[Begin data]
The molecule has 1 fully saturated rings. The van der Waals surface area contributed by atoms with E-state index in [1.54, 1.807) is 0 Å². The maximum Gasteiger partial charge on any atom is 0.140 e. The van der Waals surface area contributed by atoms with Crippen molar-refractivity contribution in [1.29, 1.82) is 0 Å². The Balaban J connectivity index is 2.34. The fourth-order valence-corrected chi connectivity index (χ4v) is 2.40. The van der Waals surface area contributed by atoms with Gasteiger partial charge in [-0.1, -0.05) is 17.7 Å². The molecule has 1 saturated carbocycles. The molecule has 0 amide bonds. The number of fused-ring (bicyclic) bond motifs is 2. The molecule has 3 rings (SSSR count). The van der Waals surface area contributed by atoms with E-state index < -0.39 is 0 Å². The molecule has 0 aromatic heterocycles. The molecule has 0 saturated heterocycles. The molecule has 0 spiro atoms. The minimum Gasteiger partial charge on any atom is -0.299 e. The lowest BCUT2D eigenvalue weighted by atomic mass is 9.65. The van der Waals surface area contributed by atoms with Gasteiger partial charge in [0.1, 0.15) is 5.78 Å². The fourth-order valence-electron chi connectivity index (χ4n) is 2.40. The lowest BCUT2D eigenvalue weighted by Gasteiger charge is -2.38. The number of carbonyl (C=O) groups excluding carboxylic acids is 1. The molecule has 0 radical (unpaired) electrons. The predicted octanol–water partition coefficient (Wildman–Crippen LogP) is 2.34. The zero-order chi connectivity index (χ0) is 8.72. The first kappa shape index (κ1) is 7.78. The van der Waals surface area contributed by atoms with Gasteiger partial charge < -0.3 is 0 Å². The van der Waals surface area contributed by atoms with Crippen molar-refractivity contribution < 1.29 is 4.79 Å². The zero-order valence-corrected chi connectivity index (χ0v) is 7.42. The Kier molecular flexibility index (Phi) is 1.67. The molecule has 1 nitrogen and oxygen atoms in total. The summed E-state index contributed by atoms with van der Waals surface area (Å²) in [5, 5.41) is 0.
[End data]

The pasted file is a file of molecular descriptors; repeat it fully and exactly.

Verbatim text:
The molecule has 1 fully saturated rings. The van der Waals surface area contributed by atoms with E-state index in [1.54, 1.807) is 0 Å². The maximum Gasteiger partial charge on any atom is 0.140 e. The van der Waals surface area contributed by atoms with Crippen molar-refractivity contribution in [1.29, 1.82) is 0 Å². The Balaban J connectivity index is 2.34. The fourth-order valence-corrected chi connectivity index (χ4v) is 2.40. The van der Waals surface area contributed by atoms with Gasteiger partial charge in [-0.1, -0.05) is 17.7 Å². The molecule has 1 saturated carbocycles. The molecule has 0 amide bonds. The number of fused-ring (bicyclic) bond motifs is 2. The molecule has 3 rings (SSSR count). The van der Waals surface area contributed by atoms with E-state index < -0.39 is 0 Å². The molecule has 0 aromatic heterocycles. The molecule has 0 saturated heterocycles. The molecule has 0 spiro atoms. The minimum Gasteiger partial charge on any atom is -0.299 e. The lowest BCUT2D eigenvalue weighted by atomic mass is 9.65. The van der Waals surface area contributed by atoms with Gasteiger partial charge in [0.1, 0.15) is 5.78 Å². The fourth-order valence-electron chi connectivity index (χ4n) is 2.40. The lowest BCUT2D eigenvalue weighted by Gasteiger charge is -2.38. The number of carbonyl (C=O) groups excluding carboxylic acids is 1. The molecule has 0 radical (unpaired) electrons. The predicted octanol–water partition coefficient (Wildman–Crippen LogP) is 2.34. The zero-order chi connectivity index (χ0) is 8.72. The first kappa shape index (κ1) is 7.78. The van der Waals surface area contributed by atoms with Gasteiger partial charge < -0.3 is 0 Å². The van der Waals surface area contributed by atoms with Crippen molar-refractivity contribution < 1.29 is 4.79 Å². The zero-order valence-corrected chi connectivity index (χ0v) is 7.42. The Kier molecular flexibility index (Phi) is 1.67. The molecule has 1 nitrogen and oxygen atoms in total. The summed E-state index contributed by atoms with van der Waals surface area (Å²) in [5, 5.41) is 0.